Crofton Park "Tesco" meeting with Lewisham Council

Annabelle writes:

Just thought locals might like to know that there is a meeting being held with Lewisham Council planners next week about the new building application for the corner of Brockley Road and Sevenoaks Rd in Crofton Park, opposite the Brockley Jack.

The developers have knocked down the old building in the past week without planning permission having being granted for the latest proposed development [although planning permission already exists for an earlier proposal], so lot of people already seeing red - as it was a 1930s block very in keeping with the area.

Workers on site say a Tesco is being built on the ground floor, under three more storeys of flats. The planning reference is DC/11/77384. 

Anyway, what the council calls an "informal meeting" to allow planners to "assess the areas of concern before the application is considered" is being held on Tuesday September 20 at 6pm at St Hilda's Church, Brockley Rd (corner of Courtrai Rd).

You can vote on whether you would like to see or use a Tesco in Crofton Park here.

50 comments:

Questions said...

The building has been knocked down without planning permission? Another
Tescos? What kind of madness is going on with the developers?

Anonymous said...

The site already has permission from a few years back for redevelopment, they don't need to wait for the new planning permission before demolishing, as long as they are complying with building control regs.

Anonymous said...

That anon was me, Sue, btw ...

Nimby said...

NOOOOOOOOOOOOOOOOOOOOOOOOOO(maybeifitwasanorganiccafe)OOOOOOOOOOOOOOOOOOOO

Running Nutter said...

how can i put this politely?

F off tesco

Brockley Nick said...

Are there any independent food retailers in Crofton Park that would be threatened by their arrival?

Skanky Ali said...

Won't do anything to help mr Lawrence wine merchants but they already have co-op and budgens to contend with..

spincat (in fighting spirit) said...

Budgens is one of the best small supermarkets I have ever come across.

It would be right opposite this store an possibly threatened by it.

There's also an excellent butcher, peter James just down the road and a good independent wine shop, as already mentioned, amongst others.

We don't want yet another damn Tescos.

The big Tescos are OK if they stay in their place, and, up to now, I haven't had a grudge against the company but there are so many smaller crappy tescos opening up I am getting in fighting mode. This is developing into a nice little high street and a useless tescos is the last thing it needs. What is the point of opening lots of small useless stores and ruining other people's livelihood and making everything look really tacky? (No doubt the good honest fare person will think differently but they can fek off)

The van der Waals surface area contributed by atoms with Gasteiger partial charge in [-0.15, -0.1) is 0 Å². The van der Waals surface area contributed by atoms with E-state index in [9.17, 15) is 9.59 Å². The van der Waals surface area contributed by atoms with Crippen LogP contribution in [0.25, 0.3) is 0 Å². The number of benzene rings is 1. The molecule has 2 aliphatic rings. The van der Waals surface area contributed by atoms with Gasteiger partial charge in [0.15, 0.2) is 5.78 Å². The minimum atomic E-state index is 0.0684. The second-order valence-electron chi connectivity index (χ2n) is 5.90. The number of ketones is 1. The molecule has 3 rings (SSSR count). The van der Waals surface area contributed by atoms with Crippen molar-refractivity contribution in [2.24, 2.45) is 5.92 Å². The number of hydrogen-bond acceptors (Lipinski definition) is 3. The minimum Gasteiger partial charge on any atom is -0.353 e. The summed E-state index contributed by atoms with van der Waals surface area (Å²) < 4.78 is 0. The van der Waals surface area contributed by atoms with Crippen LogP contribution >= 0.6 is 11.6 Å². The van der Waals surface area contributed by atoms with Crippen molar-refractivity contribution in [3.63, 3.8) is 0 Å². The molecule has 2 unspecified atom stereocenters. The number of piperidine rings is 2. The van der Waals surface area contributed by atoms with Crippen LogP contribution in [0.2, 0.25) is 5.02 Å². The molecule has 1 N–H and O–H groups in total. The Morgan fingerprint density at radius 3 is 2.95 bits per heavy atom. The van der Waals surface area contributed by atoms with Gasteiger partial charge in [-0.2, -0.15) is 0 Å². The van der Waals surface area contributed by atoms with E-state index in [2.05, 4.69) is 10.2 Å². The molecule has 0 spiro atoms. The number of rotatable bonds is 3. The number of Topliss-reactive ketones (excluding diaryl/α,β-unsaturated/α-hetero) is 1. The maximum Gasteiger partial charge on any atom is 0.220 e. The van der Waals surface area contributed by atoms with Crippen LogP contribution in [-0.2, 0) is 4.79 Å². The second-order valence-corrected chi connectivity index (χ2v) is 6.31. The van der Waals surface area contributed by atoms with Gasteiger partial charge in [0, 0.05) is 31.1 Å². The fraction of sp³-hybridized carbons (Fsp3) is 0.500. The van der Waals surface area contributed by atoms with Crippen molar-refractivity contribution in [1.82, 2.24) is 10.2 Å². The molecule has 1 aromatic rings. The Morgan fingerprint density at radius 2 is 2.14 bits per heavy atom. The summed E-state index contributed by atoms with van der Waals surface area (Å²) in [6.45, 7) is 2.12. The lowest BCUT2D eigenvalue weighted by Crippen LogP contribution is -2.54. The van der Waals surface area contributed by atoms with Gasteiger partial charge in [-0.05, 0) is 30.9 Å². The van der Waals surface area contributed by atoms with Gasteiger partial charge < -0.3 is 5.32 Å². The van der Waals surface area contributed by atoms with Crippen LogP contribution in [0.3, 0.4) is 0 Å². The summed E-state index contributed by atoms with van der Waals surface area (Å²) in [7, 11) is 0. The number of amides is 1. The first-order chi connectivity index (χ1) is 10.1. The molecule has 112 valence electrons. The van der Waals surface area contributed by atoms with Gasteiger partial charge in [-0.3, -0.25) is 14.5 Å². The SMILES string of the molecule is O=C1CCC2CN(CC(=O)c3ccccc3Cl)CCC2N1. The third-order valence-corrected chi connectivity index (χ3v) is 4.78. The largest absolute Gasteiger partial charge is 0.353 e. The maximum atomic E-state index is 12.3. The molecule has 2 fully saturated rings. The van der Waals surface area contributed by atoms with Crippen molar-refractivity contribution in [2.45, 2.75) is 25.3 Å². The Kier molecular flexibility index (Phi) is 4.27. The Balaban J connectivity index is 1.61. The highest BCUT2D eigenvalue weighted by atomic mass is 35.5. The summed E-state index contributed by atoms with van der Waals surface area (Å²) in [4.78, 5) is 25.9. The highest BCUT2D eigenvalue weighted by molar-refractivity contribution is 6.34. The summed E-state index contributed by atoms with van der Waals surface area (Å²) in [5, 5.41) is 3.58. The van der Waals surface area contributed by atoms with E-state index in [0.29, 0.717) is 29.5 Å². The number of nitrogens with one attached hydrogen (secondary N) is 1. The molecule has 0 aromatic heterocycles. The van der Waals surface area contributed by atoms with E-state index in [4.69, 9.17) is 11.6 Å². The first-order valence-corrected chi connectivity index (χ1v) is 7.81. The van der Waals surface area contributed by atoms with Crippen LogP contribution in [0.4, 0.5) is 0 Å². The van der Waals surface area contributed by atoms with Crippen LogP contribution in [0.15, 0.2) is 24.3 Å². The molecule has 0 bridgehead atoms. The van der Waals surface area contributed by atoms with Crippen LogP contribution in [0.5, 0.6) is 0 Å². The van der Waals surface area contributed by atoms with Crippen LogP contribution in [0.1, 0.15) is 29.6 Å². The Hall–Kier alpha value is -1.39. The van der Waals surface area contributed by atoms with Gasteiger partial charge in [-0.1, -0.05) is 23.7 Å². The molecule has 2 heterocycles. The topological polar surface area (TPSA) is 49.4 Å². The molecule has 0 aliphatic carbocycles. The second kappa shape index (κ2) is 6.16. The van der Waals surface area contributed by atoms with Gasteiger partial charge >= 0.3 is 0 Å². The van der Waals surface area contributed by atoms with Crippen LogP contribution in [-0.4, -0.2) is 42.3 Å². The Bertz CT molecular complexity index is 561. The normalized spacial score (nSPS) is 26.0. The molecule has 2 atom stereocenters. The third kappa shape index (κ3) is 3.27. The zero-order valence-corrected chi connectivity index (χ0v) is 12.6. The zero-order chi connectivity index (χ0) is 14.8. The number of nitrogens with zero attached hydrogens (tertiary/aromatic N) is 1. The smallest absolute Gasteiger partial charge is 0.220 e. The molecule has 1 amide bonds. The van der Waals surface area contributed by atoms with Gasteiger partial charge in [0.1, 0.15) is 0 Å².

Anonymous said...

Sorry, Budgens make Marks Spencer look like a discounter but without the quality. It is very expensive.

spincat said...

No it isn't - I spend £60 per week on food for 2 including cat food for 2 cats. To do that I shop around and use Lewisham market and the turkish food shops a lot but I also go to Budgens a lot and find plenty of bargains.

Tamsin said...

The point is that they can continue their battle with Sainsbury's for the hearts, minds and purses of the GPB.

Brockley Nick said...

@Spincat

Budgens isn't an independent, it's AN Other chain, albeit a well-done one.

Peter James could suffer a bit I guess, but it's a high-quality specialist, that should continue to attract a discerning and loyal following.

Mr Lawrence is the same. There are lots of places to buy a bottle of wine in Crofton Park, but nothing else like them.

Gnome said...

Stokes Croft/ Crofton Park? Are the two by any chance related? I think we should be told.

If Tesco are opening because they've seen that CP is a viable area due to the success of Budgens and the CoOp, then that's bad form imo. I wouldn't have minded if they'd have the cojones to open fifteen years ago when CP could have done with a decent mini-market, but to ride on the coat-tails of those two smaller businesses and present (unfair) competition by virtue of their size is a no-no. Still, that's Tescofication!


Anyway, I'll still buy my booze from Mr Lawrence. In most cases, their wine is just as inexpensive, or more so, than the fortified fruit juices you end up with from the supermarkets.

spincat said...

Yes, it is quite right to pick me up on that, Nick. I think Budgens are all franchises - certainly it is run by the same local family that once ran a small local newagent on the site. I should have said Independently-minded. It isn't quite like any other Budgens I've been in and it is thoughtfully stocked. I would think they are good enough to survive Tescos, given how crap the small Tescos stores are.